When Worlds Collide – spooky TV cameos by famous musicians
With Halloween right around the corner, we’ve been revisiting our favorite spooky TV cameos by some legendary musicians. WHEN WORLDS COLLIDE!
Sigur Ros on Game of Thrones
With the immense popularity of Game of Thrones, it’s no surprise the show has attracted the attention of high profile bands and musicians. Ed Sheeran is probably the most well-known musician to be featured on the HBO show, and his scene serenading Arya Stark is certainly a fan favorite, but members of bands like Coldplay, Snow Patrol, Of Monsters and Men and Mastodon have all appeared on the show in various roles. The creepiest cameo, however, was by Icelandic post-rockers Sigur Ros. The band appeared as minstrels playing the most ominous rendition of “The Rains of Castamere” before the royal court assembled for the marriage of Joffrey and Margaery. Fans of the show know “The Rains of Castamere” only plays before horrific events unfold, and this is easily the most haunting interpretation of the song to appear on Game of Thrones – at least the 30 seconds we hear of it before everyone’s favorite teenage tyrant threw a handful of coins at them to shut them up. But I think we all know what happened to him next…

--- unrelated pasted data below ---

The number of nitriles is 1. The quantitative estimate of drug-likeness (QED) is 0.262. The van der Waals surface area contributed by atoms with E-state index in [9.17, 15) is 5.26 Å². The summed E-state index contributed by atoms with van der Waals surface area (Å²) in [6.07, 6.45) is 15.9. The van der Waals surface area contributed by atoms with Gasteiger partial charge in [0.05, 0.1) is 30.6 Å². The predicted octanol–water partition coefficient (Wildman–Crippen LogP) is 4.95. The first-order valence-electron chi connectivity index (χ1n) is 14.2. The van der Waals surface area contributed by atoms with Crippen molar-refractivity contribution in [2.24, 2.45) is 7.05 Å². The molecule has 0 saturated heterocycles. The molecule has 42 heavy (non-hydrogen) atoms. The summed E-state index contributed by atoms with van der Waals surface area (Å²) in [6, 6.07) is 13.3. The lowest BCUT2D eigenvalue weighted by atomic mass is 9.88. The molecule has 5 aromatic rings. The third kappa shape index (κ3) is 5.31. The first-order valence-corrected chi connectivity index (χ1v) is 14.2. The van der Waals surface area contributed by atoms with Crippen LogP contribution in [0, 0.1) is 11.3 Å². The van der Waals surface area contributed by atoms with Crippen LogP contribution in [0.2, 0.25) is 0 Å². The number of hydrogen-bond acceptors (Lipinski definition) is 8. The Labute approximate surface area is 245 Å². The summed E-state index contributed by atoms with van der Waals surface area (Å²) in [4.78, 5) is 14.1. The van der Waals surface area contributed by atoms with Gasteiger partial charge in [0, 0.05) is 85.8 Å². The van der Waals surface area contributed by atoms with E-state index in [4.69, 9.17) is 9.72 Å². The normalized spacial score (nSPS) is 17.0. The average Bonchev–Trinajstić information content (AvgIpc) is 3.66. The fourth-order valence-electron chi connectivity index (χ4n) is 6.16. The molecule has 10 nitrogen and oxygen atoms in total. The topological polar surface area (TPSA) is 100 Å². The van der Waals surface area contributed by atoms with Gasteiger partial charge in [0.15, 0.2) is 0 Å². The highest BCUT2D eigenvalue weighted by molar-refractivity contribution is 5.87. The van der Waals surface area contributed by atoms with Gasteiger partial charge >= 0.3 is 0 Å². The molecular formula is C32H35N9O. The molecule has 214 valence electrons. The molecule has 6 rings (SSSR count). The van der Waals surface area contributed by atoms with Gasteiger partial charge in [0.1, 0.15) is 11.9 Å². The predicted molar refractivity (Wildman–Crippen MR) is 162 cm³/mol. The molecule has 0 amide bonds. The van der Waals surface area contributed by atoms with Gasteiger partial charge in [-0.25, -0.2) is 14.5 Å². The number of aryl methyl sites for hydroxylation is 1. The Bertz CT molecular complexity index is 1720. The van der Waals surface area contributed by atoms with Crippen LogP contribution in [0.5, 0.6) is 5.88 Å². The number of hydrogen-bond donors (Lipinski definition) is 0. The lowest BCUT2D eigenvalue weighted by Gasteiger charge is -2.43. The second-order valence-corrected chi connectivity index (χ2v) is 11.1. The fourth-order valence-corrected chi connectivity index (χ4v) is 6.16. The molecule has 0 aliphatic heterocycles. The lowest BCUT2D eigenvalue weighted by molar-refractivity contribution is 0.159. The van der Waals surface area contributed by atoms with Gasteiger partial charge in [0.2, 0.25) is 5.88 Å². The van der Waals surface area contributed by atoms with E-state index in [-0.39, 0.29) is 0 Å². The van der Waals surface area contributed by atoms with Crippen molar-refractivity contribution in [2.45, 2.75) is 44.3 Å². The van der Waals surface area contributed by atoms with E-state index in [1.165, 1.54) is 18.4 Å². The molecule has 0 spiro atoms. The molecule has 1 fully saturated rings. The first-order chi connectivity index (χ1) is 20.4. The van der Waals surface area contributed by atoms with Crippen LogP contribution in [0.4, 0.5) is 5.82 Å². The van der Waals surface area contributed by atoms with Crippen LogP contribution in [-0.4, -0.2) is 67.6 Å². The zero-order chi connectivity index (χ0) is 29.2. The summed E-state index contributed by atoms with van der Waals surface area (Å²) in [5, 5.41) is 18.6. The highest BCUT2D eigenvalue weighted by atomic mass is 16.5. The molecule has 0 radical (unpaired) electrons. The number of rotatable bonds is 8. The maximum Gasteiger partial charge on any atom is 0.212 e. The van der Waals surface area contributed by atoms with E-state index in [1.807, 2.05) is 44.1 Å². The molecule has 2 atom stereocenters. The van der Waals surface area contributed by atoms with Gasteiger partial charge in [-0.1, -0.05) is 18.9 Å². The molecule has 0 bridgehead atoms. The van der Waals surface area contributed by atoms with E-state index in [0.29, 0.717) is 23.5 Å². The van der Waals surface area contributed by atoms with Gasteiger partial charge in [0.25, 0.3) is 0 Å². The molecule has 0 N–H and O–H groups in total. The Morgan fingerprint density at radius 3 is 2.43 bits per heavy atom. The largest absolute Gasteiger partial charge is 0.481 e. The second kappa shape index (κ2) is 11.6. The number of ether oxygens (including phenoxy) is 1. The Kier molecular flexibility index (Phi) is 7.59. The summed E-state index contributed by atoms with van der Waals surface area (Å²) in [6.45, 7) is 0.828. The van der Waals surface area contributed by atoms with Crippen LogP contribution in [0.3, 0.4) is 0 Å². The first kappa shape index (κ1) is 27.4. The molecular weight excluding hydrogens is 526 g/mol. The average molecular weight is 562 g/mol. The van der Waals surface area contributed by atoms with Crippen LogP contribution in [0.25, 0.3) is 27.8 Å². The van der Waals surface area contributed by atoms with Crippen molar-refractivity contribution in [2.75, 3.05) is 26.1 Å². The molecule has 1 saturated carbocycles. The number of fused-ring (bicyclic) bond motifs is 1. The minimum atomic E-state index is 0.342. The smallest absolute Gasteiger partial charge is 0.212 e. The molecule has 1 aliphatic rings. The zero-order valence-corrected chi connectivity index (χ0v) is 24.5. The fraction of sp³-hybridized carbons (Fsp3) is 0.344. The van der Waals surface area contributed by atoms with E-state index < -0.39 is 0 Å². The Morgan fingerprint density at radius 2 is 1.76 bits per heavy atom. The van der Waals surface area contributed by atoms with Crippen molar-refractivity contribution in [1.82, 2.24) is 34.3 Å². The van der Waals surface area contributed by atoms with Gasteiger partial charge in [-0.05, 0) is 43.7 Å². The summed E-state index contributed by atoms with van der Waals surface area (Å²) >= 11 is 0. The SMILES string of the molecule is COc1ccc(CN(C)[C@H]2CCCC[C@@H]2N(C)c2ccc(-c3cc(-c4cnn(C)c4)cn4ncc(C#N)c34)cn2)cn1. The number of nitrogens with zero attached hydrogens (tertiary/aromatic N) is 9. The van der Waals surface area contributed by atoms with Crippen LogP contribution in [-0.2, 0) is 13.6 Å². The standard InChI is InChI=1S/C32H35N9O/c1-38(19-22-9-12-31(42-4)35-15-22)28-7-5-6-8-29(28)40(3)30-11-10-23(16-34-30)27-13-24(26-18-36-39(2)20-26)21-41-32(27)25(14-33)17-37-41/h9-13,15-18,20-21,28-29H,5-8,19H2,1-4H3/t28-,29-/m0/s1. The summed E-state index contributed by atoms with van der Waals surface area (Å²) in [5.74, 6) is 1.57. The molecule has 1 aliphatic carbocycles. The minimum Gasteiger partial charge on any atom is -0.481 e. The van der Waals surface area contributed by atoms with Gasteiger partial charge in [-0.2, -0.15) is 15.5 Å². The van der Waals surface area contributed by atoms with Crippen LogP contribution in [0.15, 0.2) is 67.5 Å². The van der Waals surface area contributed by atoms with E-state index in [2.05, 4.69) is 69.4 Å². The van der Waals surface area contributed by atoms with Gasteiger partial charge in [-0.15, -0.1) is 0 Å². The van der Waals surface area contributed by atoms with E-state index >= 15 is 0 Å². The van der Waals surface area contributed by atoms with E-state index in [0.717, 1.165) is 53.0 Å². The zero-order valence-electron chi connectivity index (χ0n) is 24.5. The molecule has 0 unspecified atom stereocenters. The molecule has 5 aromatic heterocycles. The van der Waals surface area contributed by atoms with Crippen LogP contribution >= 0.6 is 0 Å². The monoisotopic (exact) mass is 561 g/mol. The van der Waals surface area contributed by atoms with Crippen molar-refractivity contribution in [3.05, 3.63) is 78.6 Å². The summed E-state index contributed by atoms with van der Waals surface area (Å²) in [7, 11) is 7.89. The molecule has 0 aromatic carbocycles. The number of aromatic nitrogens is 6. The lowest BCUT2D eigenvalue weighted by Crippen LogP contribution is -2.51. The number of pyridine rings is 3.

Motörhead on The Young Ones
This is likely to be considered the greatest TV cameo by any band ever. Of course, we are referring to the mighty Motörhead and their 1984 performance on the seminal British alternative sitcom The Young Ones. The Young Ones was a groundbreaking British comedy about four degenerate punks boozing their way through Scumbag College and causing general chaos and anarchy. To pad the budget, these enterprising young Brits decided to include musical performances in each episode to technically classify the sitcom as a variety show, thus getting more funding from the BBC. So, on the episode entitled “Bambi,” the boys are invited to take part in a competition show called “University Challenge” and Lemmy and the Motörhead crew show up to play their anthemic “Ace of Spades” as the soundtrack for their calamitous train ride. Sure, maybe this on isn’t strictly Halloween-spooky, but it’s Motörhead.